They discovered a link between belly fat, also known as visceral fat, inflammation and hardening of the arteries (atherosclerosis).
The discovery came while the team was studying obese mice that lack leptin, a hormone that plays a role in appetite and metabolism. When they transplanted fat cells from normal mice into the leptin-deficient mice, the fat transplants prevented obesity and produced leptin.
The fat transplants also became inflamed, and the researchers set out to discover what was causing the inflammation, and whether it was linked to atherosclerosis.
They then divided mice that had been developed to be high in cholesterol and have hardened arteries into three groups: two that received fat transplants from normal mice, and one control group.
Some of the mice received visceral fat transplants, while others received subcutaneous fat (the type found just under the skin).
The mice that received the visceral fat developed atherosclerosis at an accelerated rate, and had inflammation similar to that found in the leptin-deficient mice. Those that received subcutaneous fat had increased inflammation, but not atherosclerosis, while the control group had neither inflammation nor increased atherosclerosis.
The results suggest a strong link between belly fat, inflammation and hardening of the arteries.
The researchers found that treating the mice with pioglitazone, a diabetes drug, was able to calm the inflammation and stop the atherosclerosis. Your body has two types of fat: visceral and subcutaneous. Subcutaneous fat is found just under your skin, and is the type that causes dimpling and cellulite. Visceral fat, on the other hand, shows up in your abdomen and surrounds your vital organs including your liver, heart and muscles.
Visceral fat is the one that is linked to heart disease, diabetes and stroke, among many other chronic diseases. And while it’s often referred to as “belly fat” because it can cause a “beer belly” or an apple-shaped body, you can have visceral fat even if you’re thin.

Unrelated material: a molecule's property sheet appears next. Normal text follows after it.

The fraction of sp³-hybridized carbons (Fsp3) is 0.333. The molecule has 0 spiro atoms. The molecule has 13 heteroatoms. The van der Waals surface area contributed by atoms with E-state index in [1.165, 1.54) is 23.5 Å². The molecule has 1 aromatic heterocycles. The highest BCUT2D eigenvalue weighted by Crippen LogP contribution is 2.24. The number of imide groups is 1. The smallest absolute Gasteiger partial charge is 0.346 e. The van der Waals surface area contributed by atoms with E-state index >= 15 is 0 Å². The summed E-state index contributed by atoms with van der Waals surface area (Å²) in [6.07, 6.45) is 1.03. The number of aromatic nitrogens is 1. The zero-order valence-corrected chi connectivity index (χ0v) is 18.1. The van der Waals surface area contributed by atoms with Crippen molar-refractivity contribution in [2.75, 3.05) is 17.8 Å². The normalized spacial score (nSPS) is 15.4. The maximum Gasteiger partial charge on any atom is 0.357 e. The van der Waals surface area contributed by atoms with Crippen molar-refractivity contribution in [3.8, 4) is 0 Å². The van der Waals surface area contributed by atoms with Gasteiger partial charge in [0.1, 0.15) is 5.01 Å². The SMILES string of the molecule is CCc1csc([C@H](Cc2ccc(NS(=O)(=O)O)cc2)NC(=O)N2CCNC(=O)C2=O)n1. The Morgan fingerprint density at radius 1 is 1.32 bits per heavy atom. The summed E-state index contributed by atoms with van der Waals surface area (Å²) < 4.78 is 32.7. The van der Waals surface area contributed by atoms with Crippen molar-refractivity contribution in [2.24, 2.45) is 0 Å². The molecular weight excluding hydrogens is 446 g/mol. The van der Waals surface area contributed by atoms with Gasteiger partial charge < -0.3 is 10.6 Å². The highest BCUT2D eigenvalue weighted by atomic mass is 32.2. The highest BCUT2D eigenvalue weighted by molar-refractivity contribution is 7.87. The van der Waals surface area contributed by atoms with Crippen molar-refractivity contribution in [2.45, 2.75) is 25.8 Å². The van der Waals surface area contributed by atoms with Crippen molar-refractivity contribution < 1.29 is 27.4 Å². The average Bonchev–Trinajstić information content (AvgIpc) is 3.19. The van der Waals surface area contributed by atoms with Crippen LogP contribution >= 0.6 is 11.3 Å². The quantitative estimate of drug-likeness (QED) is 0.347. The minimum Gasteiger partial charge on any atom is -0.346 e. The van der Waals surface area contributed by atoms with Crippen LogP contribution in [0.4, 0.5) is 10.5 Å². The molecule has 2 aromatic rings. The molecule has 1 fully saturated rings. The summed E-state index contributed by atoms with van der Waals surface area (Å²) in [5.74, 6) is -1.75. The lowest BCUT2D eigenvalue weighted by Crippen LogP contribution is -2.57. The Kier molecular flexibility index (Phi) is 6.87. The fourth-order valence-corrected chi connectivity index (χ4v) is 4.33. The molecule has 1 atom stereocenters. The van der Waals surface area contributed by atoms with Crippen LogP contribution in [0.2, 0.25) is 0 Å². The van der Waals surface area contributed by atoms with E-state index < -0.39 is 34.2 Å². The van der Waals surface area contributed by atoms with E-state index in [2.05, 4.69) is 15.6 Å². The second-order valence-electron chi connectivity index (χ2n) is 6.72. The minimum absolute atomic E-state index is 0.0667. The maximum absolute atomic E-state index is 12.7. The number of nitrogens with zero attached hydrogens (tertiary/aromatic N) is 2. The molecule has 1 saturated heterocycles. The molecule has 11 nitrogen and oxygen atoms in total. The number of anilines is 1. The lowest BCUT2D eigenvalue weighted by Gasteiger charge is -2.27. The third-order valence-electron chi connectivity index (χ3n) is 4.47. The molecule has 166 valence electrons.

You may think that fat is simply an inert substance that makes it more difficult to fit into your favorite jeans. In reality, however, fat cells are an active and intelligent part of your body, producing hormones that impact your brain, liver, immune system and even your ability to reproduce.
What’s more, the hormones your fat cells produce impact how much you eat and how much fat you burn.
One of these hormones is leptin, and leptin sends signals that reduce hunger, increase fat burning and reduce fat storage. That is, if your cells are communicating properly and can “hear” this message.
If you are eating a diet that is high in sugar and grains -- this is the same type of diet that will also increase inflammation in your body -- as the sugar gets metabolized in fat cells, fat releases surges in leptin. Over time, if your body is exposed to too much leptin, it will become resistant to the leptin (just as your body can become resistant to insulin).
And when you become leptin-resistant, your body can no longer hear the messages telling it to stop eating and burn fat -- so it remains hungry and stores more fat.
Leptin-resistance also causes an increase in visceral fat, sending you on a vicious cycle of hunger, fat storage and an increased risk of heart disease, diabetes, metabolic syndrome and more.
Belly Fat and Inflammation are Caused by the Same Things
If you want to reduce your risk of heart disease, and a host of other chronic diseases, the key is to keep your inflammation levels low, and avoid gaining visceral fat in your body.
How can you do this?
Well, don’t let anyone convince you that this can be achieved by taking a drug, as the misguided researchers in the above study suggested.
Instead, you should first avoid eating pro-inflammatory foods. Sugar, soda, alcohol, bread (grains) and trans fats are all examples of foods that will increase inflammation in your body. Foods that will reduce inflammation are fruits and vegetables, omega-3 fats like krill oil, and certain spices like ginger.
Also, if you eat the foods that are right for your nutritional type, you can rest assured that you will not be creating excess inflammation in your body.
The next piece of the puzzle -- and this one is critical -- is exercise. Exercise not only lowers inflammation in your body, it is also one of the best weapons to fight visceral fat.
Remember, you can be thin, underweight even, and still have dangerous visceral fat around your organs. If you are thin, but rarely exercise, this may be you. And if you have a beer belly or a lot of fat around your midsection, you can also bet on the fact that you’re holding onto visceral fat.
The good news is that exercise can drastically reduce any visceral fat, and quickly too.
One study found that volunteers who did not exercise had an 8.6 percent increase in visceral fat after eight months, while those who exercised the most LOST over 8 percent of their visceral fat during that time.
So whether you are thin or carrying excess belly fat, embarking on a healthy nutrition plan and an exercise program will do wonders for your future health.